From my Notebook >

Dear Developer Who Needs to Freelance For Now

Dear Developer,

I got your name from a friend, a fellow freelancer and a very talented person. He suggested I “try you out” if I have any freelance projects that require a developer. He said you recently lost your job.

I felt bad that you lost your job. It’s a hard time & place to be looking for a job, living in a rural area.

But…that’s odd. Why didn’t my friend just hoard your time and immediately put you to work? He’s got plenty of freelance work to give out, I think. And you have a lot of experience. You’ve been a developer for a long time now. I was impressed by your employment history.

So I called you to talk, but I wrote down some questions beforehand:

  1. What kind of development skills can you offer?
  2. Do you use an application development framework?
  3. Do you use any of the JavaScript frameworks?
  4. Do you do any front-end development?
  5. What kind of development work do you prefer?
  6. Are you interested in any other sorts of non-web development?

My friend told me you worked with PHP. So I was expecting (and hoping) to hear something like this:

“I worked with PHP and MySQL at my last job, and evaluated various frameworks before deciding on X [be that framework or no framework] and here’s why […]. But I’m also interested in learning more about Django and Rails. I used a lot of jQuery because it saved me a ton of time. I prefer work that is challenging, but am open to a broad range of activities. On the side I’ve done some desktop application development and I am really intrigued by mobile devices and mobile apps.”

That would have been a fantastic answer, say, 3-5 years ago. Today it’s a pretty normal answer. I can really use those skills though—they’re still valuable.

But what I heard from you was, “I worked with PHP and MySQL at my last job. I use old-fashioned JavaScript because I like to keep things simple. I’m a technical luddite, not interested in working with mobile devices, and I still have a ‘dumb’ phone.”

You also told me about a well-known script library website that you use for downloading commonly-used snippets of JavaScript. Few of them use anything like jQuery, and many of them rely on very old JavaScript animation tricks. These days we would typically try to use things like CSS3 animation, so mobile users have a bit of a better experience, with CSS3 animation running on their GPU.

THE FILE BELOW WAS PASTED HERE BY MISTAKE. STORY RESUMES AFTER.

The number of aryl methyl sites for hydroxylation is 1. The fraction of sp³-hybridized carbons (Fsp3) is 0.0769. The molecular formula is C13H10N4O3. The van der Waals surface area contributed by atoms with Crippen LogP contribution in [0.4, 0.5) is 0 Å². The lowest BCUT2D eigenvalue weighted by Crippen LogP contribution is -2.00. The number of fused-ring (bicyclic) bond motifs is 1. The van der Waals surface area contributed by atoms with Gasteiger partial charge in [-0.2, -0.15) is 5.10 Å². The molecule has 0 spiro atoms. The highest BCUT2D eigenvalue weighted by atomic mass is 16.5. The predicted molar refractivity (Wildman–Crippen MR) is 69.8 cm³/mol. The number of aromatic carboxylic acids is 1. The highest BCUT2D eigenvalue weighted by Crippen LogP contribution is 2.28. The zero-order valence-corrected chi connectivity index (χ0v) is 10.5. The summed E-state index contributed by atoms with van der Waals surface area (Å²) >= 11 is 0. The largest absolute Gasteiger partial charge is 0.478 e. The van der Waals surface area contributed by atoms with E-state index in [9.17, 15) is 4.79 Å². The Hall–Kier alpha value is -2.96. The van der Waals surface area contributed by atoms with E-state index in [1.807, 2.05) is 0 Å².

Since you did a lot of deep programming, I kept asking about frameworks. I was wondering: How maintainable is your code? You seemed to dodge that line of inquiry, but it’s a phone call; things slip through the cracks. Plus, frameworks don’t write all of the code for you, and I perfectly understand if you decided you could do your own work well enough without one. But I wanted to hear if you even knew that they exist.

You later emailed me more information about your preferred type of website. The way you described it, I didn’t get a good picture of what you meant, or why it was important to you. I wondered if you were trying to defend your own lack of design skills, or really sell me on an extremely small set of features that you felt made a website better.

When I told you what I do, you didn’t seem interested. Well, developers are in high demand, and I don’t need you to be in love with what I’m doing. But if you wanted to work together, I would think you’d at least try to see where our approaches might complement one another.

Finally you told me you were currently freelancing at $30 USD per hour, but were going to be expecting more than that in the future. I should think so. Your hourly pricing sent a strong message to me.

I don’t think I’m some sort of incredibly awesome freelancer. But these things all added up to a strange feeling in my gut.

In the end I went back to my friend and told him that you seemed like a very talented person. I told him your work experience and attitude made me feel like you’d be a good full-time developer for a single company, where you could do deep work over a long period of time. But for freelance work, the requirements are different. Freelancers need a broad range of relatively up-to-date skills. We want to work with people who can communicate, empathize, and remain open to new ideas.

I told my friend all of that.

He said, “that’s what I thought, too.”